By Michael Gordon
Posted: Monday, Jan. 30, 2012
On Sunday in Charlotte, the emerging campaigns around North Carolina’s proposed constitutional ban on same-sex marriage skirmished along a three-mile front. That’s the distance between two of the city’s most prominent churches, both of them Baptist. Philosophically, their pastors set the poles on what could be a wrenching statewide debate.
At Myers Park Baptist, the Rev. Steve Shoemaker gave a sermon he called “The Opposite of Love.” In it, he urged his congregation to vote down the amendment, calling it an affront to the Bill of Rights and the Golden Rule.
Meanwhile, Mark Harris, senior pastor at First Baptist of Charlotte and president of the Baptist State Convention, announced further plans to get the amendment passed May 8. The convention represents about 4,300 churches and about 1.3 million members.
Interviewed a few hours after his own church service, Harris repeated his belief that homosexuality is condemned in the Bible, that same-sex unions threaten traditional marriage, and that a link between the laws of God and man has long been the basis of the country’s – and the state’s – legal system.
North Carolina already has a law against same-sex marriage. But it will be the last Southern state to vote on putting the ban into its constitution. Last week, groups continued lining up on both sides. Money has poured in from out of state. Some 30 states have voted on a similar amendment; all have passed.
For 20 minutes at his 11 a.m. service, Shoemaker made his case for North Carolina to break from the pack. He said the amendment contradicts Baptist root doctrine of personal and religious freedom. He also argued that it contradicts North Carolina’s long tradition for individual liberties (the state wouldn’t sign the Constitution until the Bill of Rights was added).
On a day when the lyrics of the hymns and the words of the Scripture readings spoke of loving and accepting your neighbor, Shoemaker said the amendment “reinforces cruel and harmful attitudes about gay people and their families,” and “builds discrimination into the fundamental legal document of our state.”
“I am troubled when religious people seek to turn their interpretation of their sacred scriptures into civil law,” he said, part of a sermon that drew a round of applause at its close. “The tyranny of a religious majority can turn a democracy into a theocracy. A religious institution should define ‘holy matrimony’ for its members. It is another thing to encode their interpretation of scripture into the law of the land.”
Harris, on the other hand, said the amendment would add another layer of government protection between traditional marriage and those who would challenge the laws that define it. Six states and the District of Columbia have legalized gay marriages.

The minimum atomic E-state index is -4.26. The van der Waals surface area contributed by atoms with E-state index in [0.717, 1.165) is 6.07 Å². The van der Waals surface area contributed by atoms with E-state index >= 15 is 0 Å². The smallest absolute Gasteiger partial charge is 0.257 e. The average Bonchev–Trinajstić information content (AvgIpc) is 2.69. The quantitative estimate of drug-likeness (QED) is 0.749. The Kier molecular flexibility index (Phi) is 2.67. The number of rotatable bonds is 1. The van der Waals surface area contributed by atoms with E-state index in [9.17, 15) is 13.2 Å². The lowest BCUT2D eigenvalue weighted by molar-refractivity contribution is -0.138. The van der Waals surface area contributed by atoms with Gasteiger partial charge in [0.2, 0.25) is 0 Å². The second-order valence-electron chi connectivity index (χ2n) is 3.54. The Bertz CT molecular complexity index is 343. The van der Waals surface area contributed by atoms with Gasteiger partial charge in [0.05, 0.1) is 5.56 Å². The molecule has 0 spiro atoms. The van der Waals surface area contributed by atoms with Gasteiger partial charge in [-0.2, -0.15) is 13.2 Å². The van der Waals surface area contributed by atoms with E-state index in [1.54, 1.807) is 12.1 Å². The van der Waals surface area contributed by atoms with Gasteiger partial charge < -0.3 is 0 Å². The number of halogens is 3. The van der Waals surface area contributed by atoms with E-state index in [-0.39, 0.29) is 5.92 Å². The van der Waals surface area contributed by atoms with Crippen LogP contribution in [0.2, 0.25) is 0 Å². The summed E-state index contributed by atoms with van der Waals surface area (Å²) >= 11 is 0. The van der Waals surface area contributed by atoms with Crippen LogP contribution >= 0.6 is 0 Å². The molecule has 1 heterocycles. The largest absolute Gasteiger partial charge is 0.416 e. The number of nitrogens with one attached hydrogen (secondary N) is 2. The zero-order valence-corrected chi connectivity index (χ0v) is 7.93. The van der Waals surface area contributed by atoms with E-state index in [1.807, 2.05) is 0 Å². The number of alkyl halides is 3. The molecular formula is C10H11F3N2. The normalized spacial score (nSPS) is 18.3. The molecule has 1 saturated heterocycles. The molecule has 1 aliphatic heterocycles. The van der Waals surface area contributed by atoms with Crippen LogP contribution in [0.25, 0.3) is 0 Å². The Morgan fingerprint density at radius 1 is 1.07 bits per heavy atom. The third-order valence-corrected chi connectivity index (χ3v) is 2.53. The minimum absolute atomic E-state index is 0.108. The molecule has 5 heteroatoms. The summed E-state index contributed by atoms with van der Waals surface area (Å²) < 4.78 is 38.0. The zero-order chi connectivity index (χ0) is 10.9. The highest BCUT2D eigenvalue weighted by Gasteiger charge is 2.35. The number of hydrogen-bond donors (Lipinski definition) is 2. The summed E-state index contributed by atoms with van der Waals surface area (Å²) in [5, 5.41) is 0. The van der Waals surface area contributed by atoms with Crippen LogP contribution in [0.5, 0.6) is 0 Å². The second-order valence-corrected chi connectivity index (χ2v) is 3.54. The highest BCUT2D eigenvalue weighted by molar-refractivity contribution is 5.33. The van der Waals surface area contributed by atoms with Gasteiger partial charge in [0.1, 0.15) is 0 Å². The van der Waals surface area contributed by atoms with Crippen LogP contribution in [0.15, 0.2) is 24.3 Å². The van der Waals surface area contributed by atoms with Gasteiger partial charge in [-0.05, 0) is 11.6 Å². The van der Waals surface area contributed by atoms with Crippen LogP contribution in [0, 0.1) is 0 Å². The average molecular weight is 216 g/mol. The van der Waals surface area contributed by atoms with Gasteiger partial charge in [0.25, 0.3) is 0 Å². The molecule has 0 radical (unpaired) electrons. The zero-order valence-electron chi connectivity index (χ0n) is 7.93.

“Government doesn’t regulate friendship. It doesn’t regulate dating. You can have sexually intimate relations without any government involvement,” he said. “But marriage is a special relationship reserved exclusively for heterosexuals for one reason. Only intimate relations between men and women have the ability to produce children.”
The debate over gay rights has divided the congregations for more than a decade. In 2007, Harris and other Southern Baptist conservatives voted to expel the Myers Park church from their ranks because of its acceptance of gays without trying to change them.
In early March, Harris said he’ll turn his pulpit over to Tony Perkins, president of the Family Research Council, who will speak about the amendment and its impact on marriage and family. The Washington, D.C.-based conservative Christian group opposes expanded gay rights.
Groups on both sides of the May vote have already begun mobilizing. The campaign has been muddied by Gov. Bev. Perdue’s announcement last week that she will not seek a second term.
That means a Democratic primary on May 8 to choose a gubernatorial nominee – and the likelihood of a far greater turnout deciding the amendment.
On Saturday, the NAACP met in Durham and said it will work to defeat the same-sex ban.
Harris, who said amendment supporters already include numerous black churches across the state, said the NAACP’s action shows that it is out of touch with its roots.
Shoemaker, though, spent part of his sermon establishing a parallel between same-sex marriage and interracial ones. The latter were illegal across much of the country until the Supreme Court struck down state bans in 1967.
Up until then, he said, Scripture and natural law were cited by churches and governments in opposing interracial unions. After the court ruled, social mores softened.
“The law led the way,” Shoemaker said. “Then our experiences began to change our prejudices.”